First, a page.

Ready to move onto the next phase with your second language? I have good news, once you’ve mastered the sounds of Spanish, spelling will be fairly easy! The accents and tildes may be new, but there are fewer vowel sounds than English. ¡Excelente!
With a notebook, masking tape, a permanent marker, a library card, a dictionary, and online access, you can improve your reading and writing and build vocabulary. Here are seven examples of inexpensive practice you can do at home:
- Daily Journal: Write a page in Spanish every day. For beginning Spanish, write the verbs of the actions for the day as a to-do list. Practicar español. Comprar comida… If you can write sentences in the present tense, you can journal that way. To challenge yourself once you have several classes under your belt, you can write in both past tenses, the present and future tense. Remember to use your Fake Flamenco lenses to focus on communication rather than on possible mistakes.
- Grocery List: Make your weekly grocery list in Spanish, on your phone or on paper. Look up words you don’t know. Illustrate the new Spanish food vocabulary words to stick on your fridge. Studies show that flashcards with the word in the target language (Spanish) and a picture help us remember the new word better than translating it into our first language (English).
- Food labels: Freezer foods and leftovers need labels, why not write them in Spanish? Look up the pertinent words and write them on masking tape with a permanent marker. The food and label serve as a flashcard! My husband used this method to learn food words before we traveled to Chile and it worked well. You can practice the date too, Spanish style (also European style): 19 mayo 2019.
- Dictations: Look up the lyrics to a favorite song in Spanish. Read them for a preview. Listen to the song and write down the words as you hear them without consulting the lyrics. Stop the recording as often as you like and repeat a phrase. See how many words you recognized. No worries if it’s only a few, this activity can be challenging even for someone whose first language is Spanish. Remember, in Spanish, vowels can run together (elision). Está aquí will sound like Estaquí.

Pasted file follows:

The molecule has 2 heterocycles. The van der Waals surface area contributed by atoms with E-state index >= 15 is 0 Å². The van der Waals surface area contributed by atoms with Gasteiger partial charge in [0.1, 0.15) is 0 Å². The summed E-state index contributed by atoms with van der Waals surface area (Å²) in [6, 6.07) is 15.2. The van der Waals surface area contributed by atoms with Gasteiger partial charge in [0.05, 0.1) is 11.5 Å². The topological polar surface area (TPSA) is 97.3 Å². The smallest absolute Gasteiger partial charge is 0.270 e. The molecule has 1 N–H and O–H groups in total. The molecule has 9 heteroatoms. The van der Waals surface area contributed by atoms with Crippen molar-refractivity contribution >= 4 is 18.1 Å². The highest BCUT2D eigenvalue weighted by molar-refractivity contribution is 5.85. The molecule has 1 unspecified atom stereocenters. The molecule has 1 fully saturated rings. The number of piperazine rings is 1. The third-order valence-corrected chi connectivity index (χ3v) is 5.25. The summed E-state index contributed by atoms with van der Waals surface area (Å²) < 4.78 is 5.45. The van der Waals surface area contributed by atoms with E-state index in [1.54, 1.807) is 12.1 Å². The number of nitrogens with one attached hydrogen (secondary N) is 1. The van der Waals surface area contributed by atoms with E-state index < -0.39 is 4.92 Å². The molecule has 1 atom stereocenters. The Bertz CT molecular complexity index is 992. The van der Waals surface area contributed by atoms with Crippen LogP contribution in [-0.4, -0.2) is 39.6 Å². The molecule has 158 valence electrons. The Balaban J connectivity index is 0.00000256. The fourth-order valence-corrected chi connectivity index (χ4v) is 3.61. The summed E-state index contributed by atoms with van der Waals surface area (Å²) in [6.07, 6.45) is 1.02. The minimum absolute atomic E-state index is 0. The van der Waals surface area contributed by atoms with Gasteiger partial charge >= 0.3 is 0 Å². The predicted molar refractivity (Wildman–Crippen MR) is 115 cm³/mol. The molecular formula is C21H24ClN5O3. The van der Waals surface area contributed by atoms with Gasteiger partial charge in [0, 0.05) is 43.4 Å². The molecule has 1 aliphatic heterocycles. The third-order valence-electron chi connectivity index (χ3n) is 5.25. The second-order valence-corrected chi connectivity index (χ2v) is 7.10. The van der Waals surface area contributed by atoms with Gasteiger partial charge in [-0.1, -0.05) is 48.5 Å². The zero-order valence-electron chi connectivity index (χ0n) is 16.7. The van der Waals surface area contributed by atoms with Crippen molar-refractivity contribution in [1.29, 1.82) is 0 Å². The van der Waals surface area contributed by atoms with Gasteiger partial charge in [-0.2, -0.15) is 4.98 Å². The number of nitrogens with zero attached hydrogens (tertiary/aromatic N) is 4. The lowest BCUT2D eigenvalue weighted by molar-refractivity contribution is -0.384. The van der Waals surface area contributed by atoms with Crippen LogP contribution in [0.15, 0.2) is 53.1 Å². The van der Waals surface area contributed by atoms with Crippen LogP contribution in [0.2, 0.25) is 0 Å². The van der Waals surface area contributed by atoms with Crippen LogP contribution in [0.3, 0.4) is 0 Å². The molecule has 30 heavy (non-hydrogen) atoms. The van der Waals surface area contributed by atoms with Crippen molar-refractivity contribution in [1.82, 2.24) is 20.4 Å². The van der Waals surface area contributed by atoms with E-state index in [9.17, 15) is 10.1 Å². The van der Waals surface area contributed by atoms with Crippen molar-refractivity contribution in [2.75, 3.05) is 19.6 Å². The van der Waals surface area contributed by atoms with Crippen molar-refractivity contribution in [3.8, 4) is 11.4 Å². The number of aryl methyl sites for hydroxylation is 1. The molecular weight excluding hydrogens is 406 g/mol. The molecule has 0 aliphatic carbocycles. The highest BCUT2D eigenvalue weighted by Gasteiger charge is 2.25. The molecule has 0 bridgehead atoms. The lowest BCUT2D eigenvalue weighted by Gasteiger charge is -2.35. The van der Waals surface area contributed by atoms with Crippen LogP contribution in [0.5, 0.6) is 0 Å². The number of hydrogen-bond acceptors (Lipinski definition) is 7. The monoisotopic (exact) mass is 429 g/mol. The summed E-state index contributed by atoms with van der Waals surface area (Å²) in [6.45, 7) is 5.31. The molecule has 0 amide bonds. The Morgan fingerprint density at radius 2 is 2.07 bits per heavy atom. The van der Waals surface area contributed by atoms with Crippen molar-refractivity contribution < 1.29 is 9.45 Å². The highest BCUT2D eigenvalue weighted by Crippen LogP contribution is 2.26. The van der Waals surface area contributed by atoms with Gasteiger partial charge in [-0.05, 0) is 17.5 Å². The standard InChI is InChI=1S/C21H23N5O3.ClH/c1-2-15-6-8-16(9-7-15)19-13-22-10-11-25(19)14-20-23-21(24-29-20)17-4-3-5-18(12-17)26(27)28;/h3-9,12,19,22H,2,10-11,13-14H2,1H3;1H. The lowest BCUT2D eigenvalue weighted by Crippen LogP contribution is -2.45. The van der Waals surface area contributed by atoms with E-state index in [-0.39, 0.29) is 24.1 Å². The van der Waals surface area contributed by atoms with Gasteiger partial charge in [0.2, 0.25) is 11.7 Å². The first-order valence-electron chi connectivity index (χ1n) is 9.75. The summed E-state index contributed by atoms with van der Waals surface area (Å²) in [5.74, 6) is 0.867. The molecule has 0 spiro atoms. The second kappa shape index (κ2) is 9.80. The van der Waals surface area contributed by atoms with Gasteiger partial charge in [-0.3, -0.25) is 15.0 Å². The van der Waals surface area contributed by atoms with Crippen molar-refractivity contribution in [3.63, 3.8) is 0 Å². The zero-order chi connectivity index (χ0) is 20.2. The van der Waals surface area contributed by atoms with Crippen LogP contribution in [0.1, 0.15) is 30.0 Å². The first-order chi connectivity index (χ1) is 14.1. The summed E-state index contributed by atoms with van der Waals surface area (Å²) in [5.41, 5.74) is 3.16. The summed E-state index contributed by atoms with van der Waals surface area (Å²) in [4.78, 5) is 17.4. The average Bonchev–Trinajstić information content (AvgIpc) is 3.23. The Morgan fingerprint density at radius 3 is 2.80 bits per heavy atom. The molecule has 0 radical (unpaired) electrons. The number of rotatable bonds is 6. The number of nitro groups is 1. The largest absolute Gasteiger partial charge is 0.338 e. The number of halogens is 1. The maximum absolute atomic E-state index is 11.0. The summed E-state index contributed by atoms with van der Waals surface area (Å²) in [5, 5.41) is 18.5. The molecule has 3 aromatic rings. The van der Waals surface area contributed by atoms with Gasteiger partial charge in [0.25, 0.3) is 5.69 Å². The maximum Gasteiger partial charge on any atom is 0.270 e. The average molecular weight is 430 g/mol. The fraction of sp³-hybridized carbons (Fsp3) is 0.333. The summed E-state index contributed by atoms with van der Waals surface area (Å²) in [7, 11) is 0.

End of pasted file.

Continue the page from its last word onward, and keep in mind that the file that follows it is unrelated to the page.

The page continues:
- Kids’ Books: Check out kids’ books in Spanish from the library; great jump start for your literacy in your second language! I recommend you go for a general
understanding of the story rather than looking up every word. For intermediate to advanced language skills, click the link to see why I recommend Isabel Allende’s young adult series beginning with Ciudad de las Bestias (City of the Beasts). If you’re still getting up to speed with your reading, you might check out the book in Spanish and English to compare passages.
- Spanish Language Newspapers: Check your public library for newspapers in Spanish; a great way to keep informed and improve your Spanish reading skills. A large number of newspapers are published online, for an extensive list see the website Prensa escrita. El País is a key Spanish newspaper. For an alternative view of Chilean politics see The Clinic.
- Spanish Poems: A short poem is a great way to gain vocabulary and learn culture. I recommend beginners start with the translation then move to reading the original. Once you’ve captured the majority of the words, listen for the feeling the poem gives you. Read the poem aloud to yourself in Spanish to enjoy the rhythm. Chilean poets Pablo Neruda and Gabriela Mistral (click to see my post about her Nobel Prize in Literature) are world renowned and fabulous, check this site.
What kind of learner are you? How do you pick up new information? It’s great to realize if your ears, your eyes or your hands are the best way for you to learn. I am a visual and kinesthetic learner. I need to see things and be active to understand something. Drawing picture flash cards was great for me when I was learning Spanish. Playing charades to review verbs can be a fun way to improve vocabulary (visual and kinesthetic too). Find out which practice activity from the list makes you smile and you’re on your way.
What do you like to read in Spanish? Who’s your favorite poet in the Spanish-speaking Americas or Spain?
Gracias for reading Fake Flamenco. Olé! –Rebecca